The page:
Johnnie Collins nearly lost it when he saw firefighters pull the body of his longtime neighbor -- blackened by smoke and soot -- from inside her home. Emergency responders attempted to revive 83-year-old Elena Ortega as more neighbors gathered in the Conway Acres neighborhood just as the sun was rising Wednesday. But once the smoke settled, a suspicious scene emerged, officials said.
Orange County Sheriff's Office detectives said they think Ortega was murdered at her Turnbull Drive home. And evidence from inside revealed the blaze was intentionally set and unrelated to the way Ortega died, sheriff's spokeswoman Jane Watrel said in a statement.
A neighbor driving by spotted the smoke about 6:45 a.m. and called 911. When Orange County firefighters arrived, they found Ortega inside. They performed lifesaving techniques but couldn't save her, Fire Rescue spokesman John Mulhall said.
Collins said Ortega -- who had rewarded him with flan and wine for his lawn services -- was placed on a stretcher, her body heaving with each compression until it finally went limp.
"It has shaken me up," said Collins, 70. "She was just a lovely lady."
Collins' wife, Sarah, led a reporter behind their house to get a look at Ortega's fire-damaged home.
She pointed to the broken glass of her neighbor's broken bedroom windows and through it, clothes could be seen still hanging in Ortega's closet.
The fire appeared to be confined to inside the home and did little visible damage to the structure's exterior.
"I don't understand why anyone would want to hurt her," said Sarah Collins, 75. "It's just horrible."
Crime-scene investigators raked through the debris in the charred living room. Neighbors said Ortega kept her marble floors immaculate and polished her treasured ornaments from Cuba.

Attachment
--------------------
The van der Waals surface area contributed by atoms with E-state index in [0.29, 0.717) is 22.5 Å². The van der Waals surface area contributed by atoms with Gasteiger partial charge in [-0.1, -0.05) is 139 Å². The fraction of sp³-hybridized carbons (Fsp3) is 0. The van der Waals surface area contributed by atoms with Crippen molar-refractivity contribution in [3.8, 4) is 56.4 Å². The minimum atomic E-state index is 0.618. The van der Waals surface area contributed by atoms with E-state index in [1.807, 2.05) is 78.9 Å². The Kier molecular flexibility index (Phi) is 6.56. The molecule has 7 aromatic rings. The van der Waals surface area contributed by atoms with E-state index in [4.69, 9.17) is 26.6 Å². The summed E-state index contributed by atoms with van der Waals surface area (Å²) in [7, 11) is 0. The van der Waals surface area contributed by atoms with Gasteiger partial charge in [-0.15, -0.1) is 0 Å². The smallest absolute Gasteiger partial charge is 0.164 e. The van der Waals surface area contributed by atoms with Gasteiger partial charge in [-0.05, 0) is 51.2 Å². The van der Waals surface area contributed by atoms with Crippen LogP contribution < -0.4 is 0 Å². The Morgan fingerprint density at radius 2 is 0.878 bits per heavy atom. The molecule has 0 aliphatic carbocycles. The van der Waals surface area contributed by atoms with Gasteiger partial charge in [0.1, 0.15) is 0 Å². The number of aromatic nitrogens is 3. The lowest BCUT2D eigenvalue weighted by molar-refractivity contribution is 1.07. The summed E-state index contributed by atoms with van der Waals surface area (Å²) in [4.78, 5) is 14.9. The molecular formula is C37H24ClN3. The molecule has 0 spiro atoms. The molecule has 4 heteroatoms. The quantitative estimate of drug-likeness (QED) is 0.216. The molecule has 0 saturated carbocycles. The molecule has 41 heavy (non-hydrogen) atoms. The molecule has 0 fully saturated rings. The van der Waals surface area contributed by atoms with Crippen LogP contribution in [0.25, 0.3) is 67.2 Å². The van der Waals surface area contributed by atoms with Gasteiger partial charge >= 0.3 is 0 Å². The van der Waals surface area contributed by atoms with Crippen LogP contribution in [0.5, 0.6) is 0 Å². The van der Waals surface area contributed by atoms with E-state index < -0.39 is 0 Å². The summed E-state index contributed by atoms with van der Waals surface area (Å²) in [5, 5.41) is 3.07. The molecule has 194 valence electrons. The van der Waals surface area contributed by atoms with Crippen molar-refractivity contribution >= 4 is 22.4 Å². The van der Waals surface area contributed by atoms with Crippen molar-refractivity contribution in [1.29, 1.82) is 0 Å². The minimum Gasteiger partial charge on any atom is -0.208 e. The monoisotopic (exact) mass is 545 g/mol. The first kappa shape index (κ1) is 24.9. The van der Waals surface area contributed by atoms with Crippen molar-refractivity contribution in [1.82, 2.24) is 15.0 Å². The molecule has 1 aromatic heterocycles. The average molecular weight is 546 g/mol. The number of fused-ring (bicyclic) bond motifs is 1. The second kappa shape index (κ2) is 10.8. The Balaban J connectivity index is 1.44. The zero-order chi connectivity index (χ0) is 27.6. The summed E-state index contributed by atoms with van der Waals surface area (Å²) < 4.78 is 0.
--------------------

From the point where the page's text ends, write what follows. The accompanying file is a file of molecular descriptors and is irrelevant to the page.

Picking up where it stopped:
Sarah Collins said Ortega and her husband had lived in the one-story, four-bedroom house for more than 20 years, hosting checkers and rummy games on their screened back porch ringed by large cactus and well-kept greenery.
Ortega waited on Hector, her husband of 65 years, "hand and foot," Sarah Collins said, but the man's health had deteriorated in recent years. He was living at a nursing home at the time of the blaze.
Officials at the scene said Ortega moved around with the help of a walker and rarely left home. Family members told the Sheriff's Office she was self-sufficient.
Neighbors said relatives picked her up for grocery shopping or trips to visit her husband, but Ortega kept to herself. Occasionally, a caregiver would show up at the house, they said.
Onlookers from the neighborhood traded speculation about what may have happened.
"Not many people knew she was alone in there," said Theresa Gaskell, 57, who lives on nearby Darwood Drive. "Someone must've broke in and then set the place on fire."
Ortega's daughter arrived at the house after the blaze Wednesday but would not talk with reporters.
Johnnie Collins said relatives occasionally stayed with Ortega, and just last week, someone had been staying with the woman.
"I just wish someone would've been there with her this week, too," he said. "Maybe this wouldn't have happened."
Written by Orlando Sentinel